I’ve kind of been avoiding this. Don’t get me wrong, I fucking love Chris Thorpe and Lucy Ellinson. They are two of the most accomplished and furiously brilliant artists out there, and their conviction, rage and talent are truly inspirational. I don’t really know Steve Lawson’s work, but he seems like a properly stand-up bloke. And I love this idea. The Tory party manifesto set to death metal. Fag packet brilliance, like most brilliance.
But, like most fans of death metal, one of the things I’m pretty fucking picky about is death metal. I have genuinely no idea how good Chris Thorpe is at clotted atonal riffing, but to the best of my knowledge he’s never supported Morbid Angel or anything. He can’t have had time, for one thing. And if Ellinson had pipes like Runhild Gammelsæter I sort of think someone might have mentioned it by now. And there’s no drummer! And death metal’s one of those things that sort of sounds easier than it is. Like, it’s just a lot of growling, right? No, dude, it’s really, really hard, if you don’t want to absolutely suck. I was in a death metal band called Moloko Incarnadine for all of three days and we absolutely sucked. So I know of what I speak.
Anyway, turns out I was being a tosser because this is stunning. Galvanising, vital, disruptive work. But it’s not quite what you imagine. As bassist Lawson, who moonlights as a music journalist, points out at the top of the show, it’s not really death metal or grindcore at all. It’s more of an early-Swans sort of vibe, or a kind of loosey-goosey Shellac-on-a-Bank-Holiday-Sunday vibe. Thorpe’s riffs cycle round and round, sludgy and insistent. Ellinson’s vocals are shouted or spoken rather than growled, the scraps of manifesto and assessment forms pushed into near incomprehensibility or modulated into a low electronic roar.
Backed by a video screen Ellinson contextualises each movement, emphasising the show’s evolving nature. Its theme is not a historical manifesto, or even the barbarous double-speak of a single party, but also of the lived impact of those words and their continued relevance to the lives and deaths of real people in the UK and beyond. Any suspicion of gimmickry is seared away, as much by Ellinson’s embodiment of the material and her steely, furious compassion as by the music itself.
The most powerful moment is literally a single minute, held in memory of Paul Reekie, one of the first fatal victims of the Tories austerity programme. I’m asked to time Ellinson as she holds this minute’s vigil of rage, and unleashes scream after throat-shredding scream until tears are pouring down her face. I watch the seconds tick by and it’s unbearable. It’s like an animal that’s been clipped by the wheel of a car, turning round in agonised circles and bleeding out. You want Ellinson put out of her misery, you want it all to stop. She’s facing one of things you don’t want to face. She’s dropped the armour of apathy, she’s walking through Pomona, eyes open. It’s unbearable. Unbearable.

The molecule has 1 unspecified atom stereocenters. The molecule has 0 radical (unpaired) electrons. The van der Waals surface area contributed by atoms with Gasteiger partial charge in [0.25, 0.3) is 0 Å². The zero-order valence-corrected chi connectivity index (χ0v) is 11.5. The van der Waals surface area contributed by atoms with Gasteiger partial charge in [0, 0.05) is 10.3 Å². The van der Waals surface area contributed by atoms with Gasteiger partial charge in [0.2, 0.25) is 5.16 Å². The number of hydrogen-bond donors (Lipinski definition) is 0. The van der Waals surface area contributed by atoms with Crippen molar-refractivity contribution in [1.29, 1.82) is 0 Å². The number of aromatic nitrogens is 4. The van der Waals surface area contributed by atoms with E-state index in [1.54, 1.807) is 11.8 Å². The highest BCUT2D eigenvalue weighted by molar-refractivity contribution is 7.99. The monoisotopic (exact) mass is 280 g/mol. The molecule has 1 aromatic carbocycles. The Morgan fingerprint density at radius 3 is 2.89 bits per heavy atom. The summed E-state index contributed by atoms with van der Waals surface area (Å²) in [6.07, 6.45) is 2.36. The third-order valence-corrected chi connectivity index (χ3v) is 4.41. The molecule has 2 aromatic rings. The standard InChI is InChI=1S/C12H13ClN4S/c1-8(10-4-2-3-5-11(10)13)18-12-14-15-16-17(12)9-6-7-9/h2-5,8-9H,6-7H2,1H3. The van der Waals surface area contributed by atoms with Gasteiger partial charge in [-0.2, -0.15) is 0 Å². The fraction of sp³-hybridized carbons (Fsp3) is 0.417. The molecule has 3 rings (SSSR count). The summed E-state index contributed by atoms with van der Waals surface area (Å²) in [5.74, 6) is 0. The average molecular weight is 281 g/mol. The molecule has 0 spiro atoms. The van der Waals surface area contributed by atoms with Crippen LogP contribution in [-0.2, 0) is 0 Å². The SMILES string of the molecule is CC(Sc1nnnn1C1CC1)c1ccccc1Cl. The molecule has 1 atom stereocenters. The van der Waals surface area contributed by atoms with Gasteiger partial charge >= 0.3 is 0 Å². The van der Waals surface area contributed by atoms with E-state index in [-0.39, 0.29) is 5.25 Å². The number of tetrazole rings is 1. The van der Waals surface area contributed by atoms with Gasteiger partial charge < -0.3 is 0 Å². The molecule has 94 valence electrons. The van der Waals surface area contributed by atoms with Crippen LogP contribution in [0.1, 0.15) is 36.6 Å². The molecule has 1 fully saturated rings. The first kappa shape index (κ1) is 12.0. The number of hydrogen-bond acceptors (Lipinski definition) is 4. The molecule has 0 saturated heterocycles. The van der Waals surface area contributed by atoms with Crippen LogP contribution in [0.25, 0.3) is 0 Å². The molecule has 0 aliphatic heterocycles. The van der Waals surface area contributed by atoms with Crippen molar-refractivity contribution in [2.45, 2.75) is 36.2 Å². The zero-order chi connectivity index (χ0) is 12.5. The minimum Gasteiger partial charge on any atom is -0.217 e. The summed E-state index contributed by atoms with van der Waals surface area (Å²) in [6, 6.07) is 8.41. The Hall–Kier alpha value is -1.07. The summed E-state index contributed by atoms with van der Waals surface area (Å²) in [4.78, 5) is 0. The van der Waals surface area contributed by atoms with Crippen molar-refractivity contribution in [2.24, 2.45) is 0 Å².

But it’s a very different emotion than the one which you might expect, walking in. It may well be a different one than Ellinson, Thorpe and Lawson expected when they kicked the whole thing off. Maybe it’s the election looming, maybe it’s Labour’s inability to present a narrative of hope or their quisling willingness to compromise at almost every point they should be standing firm, but this is something quite different than a pure hour of rage and fury.
Death metal can transform the crowd into a single animal, clawing and headbanging and swirling round as one. What #TORYCORE does is more akin to early Crass. Whether it’s because there are no blastbeats to lose your mind to, or because the riffing is so much sludgier and more repetitive, or because there’s just so much more oxygen and space to breathe and think in than there could be, what #TORYCORE really becomes is a rally. It feels like something we can all be part of, but something we join with our eyes open and our minds engaged. Ellinson is the perfect front-woman. She transforms an act of protest to what feels more like the beginning of a movement.
On the performance I attended on Friday April 10th 2015 a bunch of Young Conservatives trotted up from their drinks reception downstairs. Whatever you thought of their trousers, their behaviour was ill mannered and inconsiderate. It was disengaged and boorish. When Dan Hutton and Catherine Love last discussed #TORYCORE in these pages Dan wondered ‘how a Tory Party supporter would react to this’. Maybe they’d be angry? Maybe they’d fight back? Maybe they’d just realise it wasn’t for them and leave quietly? Turns out they just grabbed another tray of Fosters from the bar and carried on braying on. What a shower.
Well, on the evidence of #TORYCORE, it sounds like the revolution is coming. Where did I leave my wall?
Further words from Stewart Pringle on death metal and theatre.